Why you need to have the fjords of Western Norway on your bucket list
Norway fjords are truly a wonder of Nature — so much so, that several of them are UNESCO World Heritage sites. Created thousands of years ago as glaciers retreated due to climate change (after the end of an Ice Age, for example) and the sea filled the resulting valley floor, these natural marvels can stretch for hundreds of kilometers.
There are more than 1,000 fjords in the country, but some of the most spectacular ones are situated in western Norway, also known as “Fjord Norway”.
Whether you hop on a boat for a relaxing cruise along their serpentine shores or stop along the way to take in all the sites and live the fjord life, exploring a Norway fjord is going to be the experience of a lifetime.
Here are some reasons why you should definitely set time aside for some fjord travel during your Norway vacation.
The fjords are a veritable treasure trove of Norwegian history, spanning from the Bronze Age to this day. The soil itself is rich with archaeological findings, from flint arrowheads to ashes of ancient campfires, where the Norwegians of the Bronze Age hunted in these very grounds. How does it feel to travel through history?
There are several places along your fjord journey where you can learn more about these fascinating findings. Like the Folgefonna National Park near Hardangerfjord, where you can walk on century-old trackways, visit Bronze Age carvings, a boat-building museum and see how areas were used in the past. But there are historical treasures scattered everywhere. In the small town of Herand, for example, you can see prehistoric petroglyphs that depict symbols of the sun and boats — a testament to how important were the fjords (and good weather) for ancient Norwegians.
Even when not clearly marked as a site attraction, history is all around; it’s in the way things are done around the fjords, following traditions spanning thousands of years. For instance, did you know that in many villages, houses still have slate roofs, as they did since forever? The contemporary fjord life blends with the wisdom of ages past so seamlessly, you’ll be discovering new things in every turn.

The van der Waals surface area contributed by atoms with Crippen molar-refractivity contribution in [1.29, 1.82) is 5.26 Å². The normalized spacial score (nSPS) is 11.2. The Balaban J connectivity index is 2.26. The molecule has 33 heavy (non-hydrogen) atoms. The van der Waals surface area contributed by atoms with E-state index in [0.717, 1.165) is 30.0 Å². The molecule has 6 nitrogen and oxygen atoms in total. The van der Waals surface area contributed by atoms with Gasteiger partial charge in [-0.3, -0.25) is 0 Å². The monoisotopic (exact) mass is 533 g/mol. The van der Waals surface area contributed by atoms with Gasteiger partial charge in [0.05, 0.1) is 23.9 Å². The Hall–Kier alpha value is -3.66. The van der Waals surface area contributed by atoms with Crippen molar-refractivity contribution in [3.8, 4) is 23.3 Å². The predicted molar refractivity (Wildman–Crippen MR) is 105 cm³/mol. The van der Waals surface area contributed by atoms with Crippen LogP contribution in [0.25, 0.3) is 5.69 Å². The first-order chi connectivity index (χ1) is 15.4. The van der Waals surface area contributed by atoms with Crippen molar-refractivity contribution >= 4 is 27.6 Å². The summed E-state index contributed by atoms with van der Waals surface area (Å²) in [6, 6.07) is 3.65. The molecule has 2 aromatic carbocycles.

The thing about fjord nature, is that it’s insanely diverse. Where else in the world would you be able to encounter hundreds of kilometres of azure waters,1,000 metre-long cliffs, cascading waterfalls, endless stretches of green, fragrant apple trees… and glaciers?
The best thing though is that this nature is 100% raw, unblemished and accessible. You can go hiking in the mountains, explore the valleys by bus or bicycle, go summer skiing, glacier hiking, you can roam around the National Parks... You can even go fishing, swimming, surfing or SUPing along the coast line if the weather permits.
And if you just want to pause for a second, be in awe and take some photos of the flowing waters and the unique rock formations that are so prominent features of fjord nature (like the Kjerag boulder and the Preikestolen Pulpit Rock near Lysefjord), you can do that too. Your Instagram will certainly thank you for it!
Perhaps the words “architecture” and “Norway fjords” in the same sentence may come off as confusing. After all, didn’t we just wax poetically about how unblemished fjord nature is? We did — and it is. But fjord architecture is yet another testament to the area’s rich history. It doesn’t just blend harmoniously with the vistas: it is part of the vistas themselves.
A great example of fjord architecture are stave churches. Made from wood and supported by large poles (which gives them their name, as “staver” means “poles” in Norwegian), these churches are the most important example of wooden Medieval architecture in the whole of Europe. Back then, Norway sported more than 1,000 stave churches. Today only 28 of them remain standing, built between 1150 and 1350.